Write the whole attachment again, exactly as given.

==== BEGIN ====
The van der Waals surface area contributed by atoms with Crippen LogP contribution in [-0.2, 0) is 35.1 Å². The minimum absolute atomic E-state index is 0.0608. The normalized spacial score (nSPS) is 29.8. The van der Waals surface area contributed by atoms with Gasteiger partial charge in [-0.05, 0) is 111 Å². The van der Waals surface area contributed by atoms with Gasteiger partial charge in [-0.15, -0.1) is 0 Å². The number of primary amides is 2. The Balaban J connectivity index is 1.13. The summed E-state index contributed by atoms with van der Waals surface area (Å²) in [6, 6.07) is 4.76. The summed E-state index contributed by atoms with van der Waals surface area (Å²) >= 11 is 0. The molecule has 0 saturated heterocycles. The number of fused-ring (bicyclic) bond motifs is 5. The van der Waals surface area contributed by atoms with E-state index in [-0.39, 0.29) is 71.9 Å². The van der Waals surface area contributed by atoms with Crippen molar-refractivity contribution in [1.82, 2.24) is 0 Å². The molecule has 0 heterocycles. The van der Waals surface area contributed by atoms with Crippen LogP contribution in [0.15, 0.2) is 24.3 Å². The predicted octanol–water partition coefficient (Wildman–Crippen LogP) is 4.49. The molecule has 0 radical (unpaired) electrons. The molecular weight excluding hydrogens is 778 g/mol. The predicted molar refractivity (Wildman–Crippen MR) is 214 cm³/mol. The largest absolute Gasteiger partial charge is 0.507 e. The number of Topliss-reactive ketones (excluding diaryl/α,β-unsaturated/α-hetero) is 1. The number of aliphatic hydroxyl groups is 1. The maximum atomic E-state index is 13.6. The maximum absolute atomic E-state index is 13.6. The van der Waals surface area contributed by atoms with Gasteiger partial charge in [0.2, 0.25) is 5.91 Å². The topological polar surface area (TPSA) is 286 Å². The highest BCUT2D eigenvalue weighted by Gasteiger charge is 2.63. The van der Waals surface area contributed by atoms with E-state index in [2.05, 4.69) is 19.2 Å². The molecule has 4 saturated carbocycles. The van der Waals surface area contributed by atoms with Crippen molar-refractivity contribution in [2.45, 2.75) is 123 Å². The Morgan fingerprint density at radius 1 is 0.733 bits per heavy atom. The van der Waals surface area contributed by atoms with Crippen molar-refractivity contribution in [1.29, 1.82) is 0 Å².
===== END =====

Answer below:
The van der Waals surface area contributed by atoms with Crippen LogP contribution in [-0.2, 0) is 35.1 Å². The minimum absolute atomic E-state index is 0.0608. The normalized spacial score (nSPS) is 29.8. The van der Waals surface area contributed by atoms with Gasteiger partial charge in [-0.05, 0) is 111 Å². The van der Waals surface area contributed by atoms with Gasteiger partial charge in [-0.15, -0.1) is 0 Å². The number of primary amides is 2. The Balaban J connectivity index is 1.13. The summed E-state index contributed by atoms with van der Waals surface area (Å²) in [6, 6.07) is 4.76. The summed E-state index contributed by atoms with van der Waals surface area (Å²) >= 11 is 0. The molecule has 0 saturated heterocycles. The number of fused-ring (bicyclic) bond motifs is 5. The van der Waals surface area contributed by atoms with E-state index in [-0.39, 0.29) is 71.9 Å². The van der Waals surface area contributed by atoms with Crippen molar-refractivity contribution in [1.82, 2.24) is 0 Å². The molecule has 0 heterocycles. The van der Waals surface area contributed by atoms with Crippen LogP contribution in [0.15, 0.2) is 24.3 Å². The predicted octanol–water partition coefficient (Wildman–Crippen LogP) is 4.49. The molecule has 0 radical (unpaired) electrons. The molecular weight excluding hydrogens is 778 g/mol. The predicted molar refractivity (Wildman–Crippen MR) is 214 cm³/mol. The largest absolute Gasteiger partial charge is 0.507 e. The number of Topliss-reactive ketones (excluding diaryl/α,β-unsaturated/α-hetero) is 1. The number of aliphatic hydroxyl groups is 1. The maximum atomic E-state index is 13.6. The maximum absolute atomic E-state index is 13.6. The van der Waals surface area contributed by atoms with Gasteiger partial charge in [0.2, 0.25) is 5.91 Å². The topological polar surface area (TPSA) is 286 Å². The highest BCUT2D eigenvalue weighted by Gasteiger charge is 2.63. The van der Waals surface area contributed by atoms with E-state index in [2.05, 4.69) is 19.2 Å². The molecule has 4 saturated carbocycles. The van der Waals surface area contributed by atoms with Crippen molar-refractivity contribution in [2.45, 2.75) is 123 Å². The Morgan fingerprint density at radius 1 is 0.733 bits per heavy atom. The van der Waals surface area contributed by atoms with Crippen molar-refractivity contribution in [1.29, 1.82) is 0 Å².